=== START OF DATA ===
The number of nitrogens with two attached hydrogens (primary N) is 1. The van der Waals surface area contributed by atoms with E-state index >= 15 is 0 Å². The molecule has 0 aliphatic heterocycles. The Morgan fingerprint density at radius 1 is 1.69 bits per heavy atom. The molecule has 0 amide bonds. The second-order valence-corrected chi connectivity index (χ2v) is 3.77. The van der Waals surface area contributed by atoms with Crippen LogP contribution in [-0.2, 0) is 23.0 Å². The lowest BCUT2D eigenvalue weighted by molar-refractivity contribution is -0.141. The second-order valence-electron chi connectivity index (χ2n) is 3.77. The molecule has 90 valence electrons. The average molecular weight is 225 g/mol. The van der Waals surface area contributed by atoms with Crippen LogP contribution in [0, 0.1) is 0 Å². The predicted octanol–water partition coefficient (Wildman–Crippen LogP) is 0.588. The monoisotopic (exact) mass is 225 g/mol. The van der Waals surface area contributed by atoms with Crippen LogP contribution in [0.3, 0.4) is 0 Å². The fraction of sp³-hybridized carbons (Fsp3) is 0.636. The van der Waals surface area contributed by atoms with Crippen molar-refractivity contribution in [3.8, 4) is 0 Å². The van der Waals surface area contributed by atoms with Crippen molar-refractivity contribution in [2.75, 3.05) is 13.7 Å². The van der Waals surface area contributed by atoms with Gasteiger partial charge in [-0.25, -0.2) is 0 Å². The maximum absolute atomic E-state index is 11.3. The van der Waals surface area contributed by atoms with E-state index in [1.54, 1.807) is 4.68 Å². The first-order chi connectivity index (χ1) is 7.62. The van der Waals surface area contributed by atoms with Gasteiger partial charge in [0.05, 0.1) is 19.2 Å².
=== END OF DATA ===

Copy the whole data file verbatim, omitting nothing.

The number of nitrogens with two attached hydrogens (primary N) is 1. The van der Waals surface area contributed by atoms with E-state index >= 15 is 0 Å². The molecule has 0 aliphatic heterocycles. The Morgan fingerprint density at radius 1 is 1.69 bits per heavy atom. The molecule has 0 amide bonds. The second-order valence-corrected chi connectivity index (χ2v) is 3.77. The van der Waals surface area contributed by atoms with Crippen LogP contribution in [-0.2, 0) is 23.0 Å². The lowest BCUT2D eigenvalue weighted by molar-refractivity contribution is -0.141. The second-order valence-electron chi connectivity index (χ2n) is 3.77. The molecule has 90 valence electrons. The average molecular weight is 225 g/mol. The van der Waals surface area contributed by atoms with Crippen LogP contribution in [0, 0.1) is 0 Å². The predicted octanol–water partition coefficient (Wildman–Crippen LogP) is 0.588. The monoisotopic (exact) mass is 225 g/mol. The van der Waals surface area contributed by atoms with Crippen LogP contribution in [0.3, 0.4) is 0 Å². The fraction of sp³-hybridized carbons (Fsp3) is 0.636. The van der Waals surface area contributed by atoms with Crippen molar-refractivity contribution in [3.8, 4) is 0 Å². The van der Waals surface area contributed by atoms with Crippen molar-refractivity contribution in [2.75, 3.05) is 13.7 Å². The van der Waals surface area contributed by atoms with Gasteiger partial charge in [-0.25, -0.2) is 0 Å². The maximum absolute atomic E-state index is 11.3. The van der Waals surface area contributed by atoms with E-state index in [1.54, 1.807) is 4.68 Å². The first-order chi connectivity index (χ1) is 7.62. The van der Waals surface area contributed by atoms with Gasteiger partial charge in [0.05, 0.1) is 19.2 Å².